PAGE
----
FBI broke law for years in phone record searches
The FBI illegally collected more than 2,000 U.S. telephone call records between 2002 and 2006 by invoking terrorism emergencies that did not exist or simply persuading phone companies to provide records, according to internal bureau memos and interviews. FBI officials issued approvals after the fact to justify their actions.
E-mails obtained by The Washington Post detail how counterterrorism officials inside FBI headquarters did not follow their own procedures that were put in place to protect civil liberties. The stream of urgent requests for phone records also overwhelmed the FBI communications analysis unit with work that ultimately was not connected to imminent threats.
A Justice Department inspector general’s report due out this month is expected to conclude that the FBI frequently violated the law with its emergency requests, bureau officials confirmed.
The records seen by The Post do not reveal the identities of the people whose phone call records were gathered, but FBI officials said they thought that nearly all of the requests involved terrorism investigations.
FBI general counsel Valerie Caproni said in an interview Monday that the FBI technically violated the Electronic Communications Privacy Act when agents invoked nonexistent emergencies to collect records.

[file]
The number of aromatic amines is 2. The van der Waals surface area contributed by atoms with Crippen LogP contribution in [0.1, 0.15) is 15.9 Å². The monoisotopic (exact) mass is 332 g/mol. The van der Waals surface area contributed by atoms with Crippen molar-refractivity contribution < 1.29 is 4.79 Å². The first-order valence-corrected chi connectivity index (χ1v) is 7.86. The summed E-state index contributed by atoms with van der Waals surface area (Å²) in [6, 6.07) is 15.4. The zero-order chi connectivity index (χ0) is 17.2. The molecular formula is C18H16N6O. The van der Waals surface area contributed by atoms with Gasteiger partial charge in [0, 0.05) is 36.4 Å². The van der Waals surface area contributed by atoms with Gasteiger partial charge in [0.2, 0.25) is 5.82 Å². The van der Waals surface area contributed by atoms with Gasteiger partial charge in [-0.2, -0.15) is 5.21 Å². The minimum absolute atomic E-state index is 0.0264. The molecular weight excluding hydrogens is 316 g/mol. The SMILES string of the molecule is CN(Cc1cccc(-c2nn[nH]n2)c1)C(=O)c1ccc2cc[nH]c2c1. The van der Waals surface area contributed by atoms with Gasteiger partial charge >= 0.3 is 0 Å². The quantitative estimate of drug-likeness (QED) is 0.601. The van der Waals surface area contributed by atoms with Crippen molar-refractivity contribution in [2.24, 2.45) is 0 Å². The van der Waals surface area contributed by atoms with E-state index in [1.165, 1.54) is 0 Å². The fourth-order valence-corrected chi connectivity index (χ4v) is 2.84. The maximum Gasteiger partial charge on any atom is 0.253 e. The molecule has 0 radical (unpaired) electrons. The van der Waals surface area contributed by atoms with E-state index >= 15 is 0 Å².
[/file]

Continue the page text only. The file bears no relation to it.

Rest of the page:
“We should have stopped those requests from being made that way,” she said. The after-the-fact approvals were a “good-hearted but not well-thought-out” solution to put phone carriers at ease, she said. In true emergencies, Caproni said, agents always had the legal right to get phone records, and lawyers have now concluded there was no need for the after-the-fact approval process. “What this turned out to be was a self-inflicted wound,” she said.
Caproni said FBI Director Robert S. Mueller III did not know about the problems until late 2006 or early 2007, after the inspector general’s probe began.
Documents show that senior FBI managers up to the assistant director level approved the procedures for emergency requests of phone records and that headquarters officials often made the requests, which persisted for two years after bureau lawyers raised concerns and an FBI official began pressing for changes.
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